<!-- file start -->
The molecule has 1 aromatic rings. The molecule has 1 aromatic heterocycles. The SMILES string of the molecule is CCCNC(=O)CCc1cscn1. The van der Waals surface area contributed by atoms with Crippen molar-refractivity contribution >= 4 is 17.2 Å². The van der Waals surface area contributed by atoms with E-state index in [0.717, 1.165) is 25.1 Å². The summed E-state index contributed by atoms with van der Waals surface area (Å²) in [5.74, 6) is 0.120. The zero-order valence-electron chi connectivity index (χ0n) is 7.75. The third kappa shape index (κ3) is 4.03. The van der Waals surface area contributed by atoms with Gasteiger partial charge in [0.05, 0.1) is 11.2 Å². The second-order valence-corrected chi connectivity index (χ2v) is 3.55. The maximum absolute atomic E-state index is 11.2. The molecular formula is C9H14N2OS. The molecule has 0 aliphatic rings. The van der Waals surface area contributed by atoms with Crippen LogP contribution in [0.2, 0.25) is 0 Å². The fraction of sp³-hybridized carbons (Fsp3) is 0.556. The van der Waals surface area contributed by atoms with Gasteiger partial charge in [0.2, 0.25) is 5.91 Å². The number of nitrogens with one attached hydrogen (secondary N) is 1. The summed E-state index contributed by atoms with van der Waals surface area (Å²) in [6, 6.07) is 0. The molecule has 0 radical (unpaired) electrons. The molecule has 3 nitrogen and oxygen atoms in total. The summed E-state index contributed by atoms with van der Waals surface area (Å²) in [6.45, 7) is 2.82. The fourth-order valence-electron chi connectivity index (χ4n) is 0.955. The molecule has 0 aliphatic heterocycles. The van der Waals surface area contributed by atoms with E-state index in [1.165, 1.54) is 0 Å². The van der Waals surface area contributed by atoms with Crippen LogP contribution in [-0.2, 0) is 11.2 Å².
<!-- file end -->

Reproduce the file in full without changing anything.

The molecule has 1 aromatic rings. The molecule has 1 aromatic heterocycles. The SMILES string of the molecule is CCCNC(=O)CCc1cscn1. The van der Waals surface area contributed by atoms with Crippen molar-refractivity contribution >= 4 is 17.2 Å². The van der Waals surface area contributed by atoms with E-state index in [0.717, 1.165) is 25.1 Å². The summed E-state index contributed by atoms with van der Waals surface area (Å²) in [5.74, 6) is 0.120. The zero-order valence-electron chi connectivity index (χ0n) is 7.75. The third kappa shape index (κ3) is 4.03. The van der Waals surface area contributed by atoms with Gasteiger partial charge in [0.05, 0.1) is 11.2 Å². The second-order valence-corrected chi connectivity index (χ2v) is 3.55. The maximum absolute atomic E-state index is 11.2. The molecular formula is C9H14N2OS. The molecule has 0 aliphatic rings. The van der Waals surface area contributed by atoms with Crippen LogP contribution in [0.2, 0.25) is 0 Å². The fraction of sp³-hybridized carbons (Fsp3) is 0.556. The van der Waals surface area contributed by atoms with Gasteiger partial charge in [0.2, 0.25) is 5.91 Å². The number of nitrogens with one attached hydrogen (secondary N) is 1. The summed E-state index contributed by atoms with van der Waals surface area (Å²) in [6, 6.07) is 0. The molecule has 0 radical (unpaired) electrons. The molecule has 3 nitrogen and oxygen atoms in total. The summed E-state index contributed by atoms with van der Waals surface area (Å²) in [6.45, 7) is 2.82. The fourth-order valence-electron chi connectivity index (χ4n) is 0.955. The molecule has 0 aliphatic heterocycles. The van der Waals surface area contributed by atoms with E-state index in [1.165, 1.54) is 0 Å². The van der Waals surface area contributed by atoms with Crippen LogP contribution in [-0.2, 0) is 11.2 Å².